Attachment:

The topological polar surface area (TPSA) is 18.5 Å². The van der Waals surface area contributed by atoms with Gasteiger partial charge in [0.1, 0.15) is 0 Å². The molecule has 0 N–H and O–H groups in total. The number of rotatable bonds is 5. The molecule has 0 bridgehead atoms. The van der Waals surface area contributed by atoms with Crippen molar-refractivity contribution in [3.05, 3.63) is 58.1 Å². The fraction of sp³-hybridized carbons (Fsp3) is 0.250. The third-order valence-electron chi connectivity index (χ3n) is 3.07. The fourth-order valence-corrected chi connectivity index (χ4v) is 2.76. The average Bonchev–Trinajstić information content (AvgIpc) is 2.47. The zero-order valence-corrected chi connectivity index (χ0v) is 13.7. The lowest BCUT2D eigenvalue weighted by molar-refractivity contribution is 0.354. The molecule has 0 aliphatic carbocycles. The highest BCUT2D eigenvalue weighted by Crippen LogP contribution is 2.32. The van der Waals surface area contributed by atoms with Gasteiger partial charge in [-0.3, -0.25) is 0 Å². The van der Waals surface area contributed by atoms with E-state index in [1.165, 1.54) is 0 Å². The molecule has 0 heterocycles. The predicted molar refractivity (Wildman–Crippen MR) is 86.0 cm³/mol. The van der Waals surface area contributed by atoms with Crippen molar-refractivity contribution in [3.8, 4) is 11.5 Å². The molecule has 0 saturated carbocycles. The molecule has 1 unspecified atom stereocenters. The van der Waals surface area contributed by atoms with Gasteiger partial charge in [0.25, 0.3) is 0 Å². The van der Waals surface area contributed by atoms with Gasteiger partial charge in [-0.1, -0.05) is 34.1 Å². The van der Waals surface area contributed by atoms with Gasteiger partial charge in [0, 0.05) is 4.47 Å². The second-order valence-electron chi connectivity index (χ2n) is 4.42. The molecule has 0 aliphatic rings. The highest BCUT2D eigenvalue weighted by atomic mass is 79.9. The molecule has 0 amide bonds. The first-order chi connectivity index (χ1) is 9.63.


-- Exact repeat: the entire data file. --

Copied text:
The topological polar surface area (TPSA) is 18.5 Å². The van der Waals surface area contributed by atoms with Gasteiger partial charge in [0.1, 0.15) is 0 Å². The molecule has 0 N–H and O–H groups in total. The number of rotatable bonds is 5. The molecule has 0 bridgehead atoms. The van der Waals surface area contributed by atoms with Crippen molar-refractivity contribution in [3.05, 3.63) is 58.1 Å². The fraction of sp³-hybridized carbons (Fsp3) is 0.250. The third-order valence-electron chi connectivity index (χ3n) is 3.07. The fourth-order valence-corrected chi connectivity index (χ4v) is 2.76. The average Bonchev–Trinajstić information content (AvgIpc) is 2.47. The zero-order valence-corrected chi connectivity index (χ0v) is 13.7. The lowest BCUT2D eigenvalue weighted by molar-refractivity contribution is 0.354. The molecule has 0 aliphatic carbocycles. The highest BCUT2D eigenvalue weighted by Crippen LogP contribution is 2.32. The van der Waals surface area contributed by atoms with Gasteiger partial charge in [-0.3, -0.25) is 0 Å². The van der Waals surface area contributed by atoms with E-state index in [1.165, 1.54) is 0 Å². The molecule has 0 heterocycles. The predicted molar refractivity (Wildman–Crippen MR) is 86.0 cm³/mol. The van der Waals surface area contributed by atoms with Crippen molar-refractivity contribution in [3.8, 4) is 11.5 Å². The molecule has 0 saturated carbocycles. The molecule has 1 unspecified atom stereocenters. The van der Waals surface area contributed by atoms with Gasteiger partial charge in [0.25, 0.3) is 0 Å². The van der Waals surface area contributed by atoms with Gasteiger partial charge in [-0.1, -0.05) is 34.1 Å². The van der Waals surface area contributed by atoms with Gasteiger partial charge in [0, 0.05) is 4.47 Å². The second-order valence-electron chi connectivity index (χ2n) is 4.42. The molecule has 0 aliphatic rings. The highest BCUT2D eigenvalue weighted by atomic mass is 79.9. The molecule has 0 amide bonds. The first-order chi connectivity index (χ1) is 9.63.